1. Platelet-activating factor is inactivated in plasma by the action of a specific acetylhydrolase that cleaves the acetate moiety from the sn-2 position. Degradation was determined under optimized conditions and under conditions closer to those which may occur in vivo. The latter, or platelet-activating factor half-life, was measured by a modified method that is simple, inexpensive and reliable.
2. A hyperbolic relationship was found to exist between the two measures of degradation, the values in both normal subjects and patients with coronary artery disease falling on the tail of the hyperbola. Thus, there is an increase in platelet-activating factor half-life associated with a lowering of acetylhydrolase activity, but this increase is relatively small.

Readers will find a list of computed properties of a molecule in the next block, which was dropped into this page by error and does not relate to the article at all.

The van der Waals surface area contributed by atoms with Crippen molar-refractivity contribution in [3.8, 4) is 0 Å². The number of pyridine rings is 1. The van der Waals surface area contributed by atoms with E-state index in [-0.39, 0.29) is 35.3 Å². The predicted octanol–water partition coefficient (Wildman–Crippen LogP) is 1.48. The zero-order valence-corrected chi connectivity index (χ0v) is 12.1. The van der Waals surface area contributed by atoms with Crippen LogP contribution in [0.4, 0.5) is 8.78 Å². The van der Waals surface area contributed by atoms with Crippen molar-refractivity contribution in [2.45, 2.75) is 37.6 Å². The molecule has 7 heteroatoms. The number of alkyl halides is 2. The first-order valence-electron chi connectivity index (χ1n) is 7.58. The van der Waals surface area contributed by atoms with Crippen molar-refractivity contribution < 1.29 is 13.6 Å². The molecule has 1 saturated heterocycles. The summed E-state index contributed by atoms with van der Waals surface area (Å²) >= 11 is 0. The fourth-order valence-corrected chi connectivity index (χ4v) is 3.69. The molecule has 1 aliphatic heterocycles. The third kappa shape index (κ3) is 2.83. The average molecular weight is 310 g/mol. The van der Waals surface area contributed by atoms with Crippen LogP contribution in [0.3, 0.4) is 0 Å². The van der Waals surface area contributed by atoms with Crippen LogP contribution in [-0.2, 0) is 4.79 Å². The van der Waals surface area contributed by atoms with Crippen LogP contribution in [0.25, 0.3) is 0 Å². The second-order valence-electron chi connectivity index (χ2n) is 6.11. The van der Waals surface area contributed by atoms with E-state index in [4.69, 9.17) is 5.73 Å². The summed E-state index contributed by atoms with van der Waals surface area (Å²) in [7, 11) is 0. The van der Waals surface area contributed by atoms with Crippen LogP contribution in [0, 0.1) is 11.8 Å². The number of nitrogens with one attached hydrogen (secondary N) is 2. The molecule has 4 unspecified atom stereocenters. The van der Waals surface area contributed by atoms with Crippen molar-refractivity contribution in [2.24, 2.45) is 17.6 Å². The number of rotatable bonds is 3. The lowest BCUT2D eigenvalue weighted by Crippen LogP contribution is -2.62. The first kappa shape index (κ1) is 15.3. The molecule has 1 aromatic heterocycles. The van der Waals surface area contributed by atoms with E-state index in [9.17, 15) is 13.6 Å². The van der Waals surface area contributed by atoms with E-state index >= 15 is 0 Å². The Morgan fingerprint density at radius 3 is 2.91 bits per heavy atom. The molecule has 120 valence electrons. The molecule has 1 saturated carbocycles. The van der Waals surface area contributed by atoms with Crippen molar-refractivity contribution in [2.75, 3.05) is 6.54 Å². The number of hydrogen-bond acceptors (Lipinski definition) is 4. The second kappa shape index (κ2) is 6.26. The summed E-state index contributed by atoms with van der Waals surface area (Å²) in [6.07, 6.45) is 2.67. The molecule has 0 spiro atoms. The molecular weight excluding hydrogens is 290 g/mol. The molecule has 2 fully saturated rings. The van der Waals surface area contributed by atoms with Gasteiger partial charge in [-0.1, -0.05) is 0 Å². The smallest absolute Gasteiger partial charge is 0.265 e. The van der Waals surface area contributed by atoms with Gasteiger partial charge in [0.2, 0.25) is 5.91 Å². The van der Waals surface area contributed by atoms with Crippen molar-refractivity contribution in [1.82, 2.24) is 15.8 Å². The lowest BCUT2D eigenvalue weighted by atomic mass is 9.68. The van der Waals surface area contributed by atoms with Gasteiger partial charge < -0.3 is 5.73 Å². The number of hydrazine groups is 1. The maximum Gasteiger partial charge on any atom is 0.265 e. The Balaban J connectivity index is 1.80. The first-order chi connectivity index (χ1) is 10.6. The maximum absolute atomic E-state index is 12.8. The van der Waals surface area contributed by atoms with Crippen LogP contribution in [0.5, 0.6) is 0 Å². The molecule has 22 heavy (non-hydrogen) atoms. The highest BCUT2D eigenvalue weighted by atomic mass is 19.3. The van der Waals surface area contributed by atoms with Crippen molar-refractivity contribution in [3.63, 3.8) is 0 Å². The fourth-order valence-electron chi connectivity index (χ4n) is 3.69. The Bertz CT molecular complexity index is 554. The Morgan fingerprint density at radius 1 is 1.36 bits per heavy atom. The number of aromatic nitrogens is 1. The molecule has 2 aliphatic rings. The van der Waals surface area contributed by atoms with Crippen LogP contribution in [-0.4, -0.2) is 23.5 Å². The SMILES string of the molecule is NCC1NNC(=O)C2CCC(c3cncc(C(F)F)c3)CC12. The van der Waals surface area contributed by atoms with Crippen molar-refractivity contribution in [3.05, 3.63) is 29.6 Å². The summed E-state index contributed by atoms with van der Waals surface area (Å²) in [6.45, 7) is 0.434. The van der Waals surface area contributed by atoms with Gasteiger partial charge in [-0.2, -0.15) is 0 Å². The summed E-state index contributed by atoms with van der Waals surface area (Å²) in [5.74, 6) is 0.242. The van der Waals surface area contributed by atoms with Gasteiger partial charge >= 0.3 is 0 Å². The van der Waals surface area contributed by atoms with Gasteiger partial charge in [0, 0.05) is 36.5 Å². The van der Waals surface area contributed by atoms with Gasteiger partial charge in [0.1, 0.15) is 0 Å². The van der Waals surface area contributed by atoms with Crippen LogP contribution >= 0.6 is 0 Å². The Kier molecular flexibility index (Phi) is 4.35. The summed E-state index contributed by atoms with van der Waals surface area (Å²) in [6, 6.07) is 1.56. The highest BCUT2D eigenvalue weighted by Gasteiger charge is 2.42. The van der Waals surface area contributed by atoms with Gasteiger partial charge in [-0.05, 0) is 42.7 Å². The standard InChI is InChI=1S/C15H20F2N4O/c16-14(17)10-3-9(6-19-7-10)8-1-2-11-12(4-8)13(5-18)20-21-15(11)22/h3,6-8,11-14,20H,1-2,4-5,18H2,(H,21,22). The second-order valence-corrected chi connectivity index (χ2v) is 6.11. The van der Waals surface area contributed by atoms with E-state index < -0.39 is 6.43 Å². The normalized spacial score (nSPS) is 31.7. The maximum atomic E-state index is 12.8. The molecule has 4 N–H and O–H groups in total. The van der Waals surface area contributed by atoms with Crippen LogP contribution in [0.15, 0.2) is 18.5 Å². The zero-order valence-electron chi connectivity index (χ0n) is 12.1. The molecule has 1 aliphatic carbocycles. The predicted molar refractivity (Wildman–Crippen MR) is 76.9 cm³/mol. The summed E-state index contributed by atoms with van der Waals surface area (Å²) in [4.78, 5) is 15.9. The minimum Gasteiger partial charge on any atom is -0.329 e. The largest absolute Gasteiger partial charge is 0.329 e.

3. There were significant direct linear relationships between acetylhydrolase activity and serum total cholesterol and low-density-lipoprotein-cholesterol concentrations in both subject groups. Although acetylhydrolase activity was most closely associated with the low-density-lipoprotein-cholesterol fraction, the activity for a given serum level of low-density-lipoprotein-cholesterol was higher in patients with coronary artery disease.